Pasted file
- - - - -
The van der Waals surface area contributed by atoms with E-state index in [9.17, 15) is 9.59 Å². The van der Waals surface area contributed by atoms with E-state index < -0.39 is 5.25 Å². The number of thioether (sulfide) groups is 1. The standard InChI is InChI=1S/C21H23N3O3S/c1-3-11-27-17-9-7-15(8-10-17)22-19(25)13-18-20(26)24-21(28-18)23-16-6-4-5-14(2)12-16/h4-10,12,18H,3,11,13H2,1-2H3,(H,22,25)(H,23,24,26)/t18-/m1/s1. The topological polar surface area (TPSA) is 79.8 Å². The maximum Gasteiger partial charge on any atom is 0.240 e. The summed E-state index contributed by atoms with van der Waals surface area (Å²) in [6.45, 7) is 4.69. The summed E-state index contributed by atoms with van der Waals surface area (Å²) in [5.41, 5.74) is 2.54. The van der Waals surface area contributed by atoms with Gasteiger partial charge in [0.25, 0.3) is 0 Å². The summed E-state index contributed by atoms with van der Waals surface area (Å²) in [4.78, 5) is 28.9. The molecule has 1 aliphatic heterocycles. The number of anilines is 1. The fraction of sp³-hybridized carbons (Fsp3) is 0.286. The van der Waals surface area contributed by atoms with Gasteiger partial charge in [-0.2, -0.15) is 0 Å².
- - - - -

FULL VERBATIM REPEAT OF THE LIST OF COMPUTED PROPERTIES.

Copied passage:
The van der Waals surface area contributed by atoms with E-state index in [9.17, 15) is 9.59 Å². The van der Waals surface area contributed by atoms with E-state index < -0.39 is 5.25 Å². The number of thioether (sulfide) groups is 1. The standard InChI is InChI=1S/C21H23N3O3S/c1-3-11-27-17-9-7-15(8-10-17)22-19(25)13-18-20(26)24-21(28-18)23-16-6-4-5-14(2)12-16/h4-10,12,18H,3,11,13H2,1-2H3,(H,22,25)(H,23,24,26)/t18-/m1/s1. The topological polar surface area (TPSA) is 79.8 Å². The maximum Gasteiger partial charge on any atom is 0.240 e. The summed E-state index contributed by atoms with van der Waals surface area (Å²) in [6.45, 7) is 4.69. The summed E-state index contributed by atoms with van der Waals surface area (Å²) in [5.41, 5.74) is 2.54. The van der Waals surface area contributed by atoms with Gasteiger partial charge in [0.25, 0.3) is 0 Å². The summed E-state index contributed by atoms with van der Waals surface area (Å²) in [4.78, 5) is 28.9. The molecule has 1 aliphatic heterocycles. The number of anilines is 1. The fraction of sp³-hybridized carbons (Fsp3) is 0.286. The van der Waals surface area contributed by atoms with Gasteiger partial charge in [-0.2, -0.15) is 0 Å².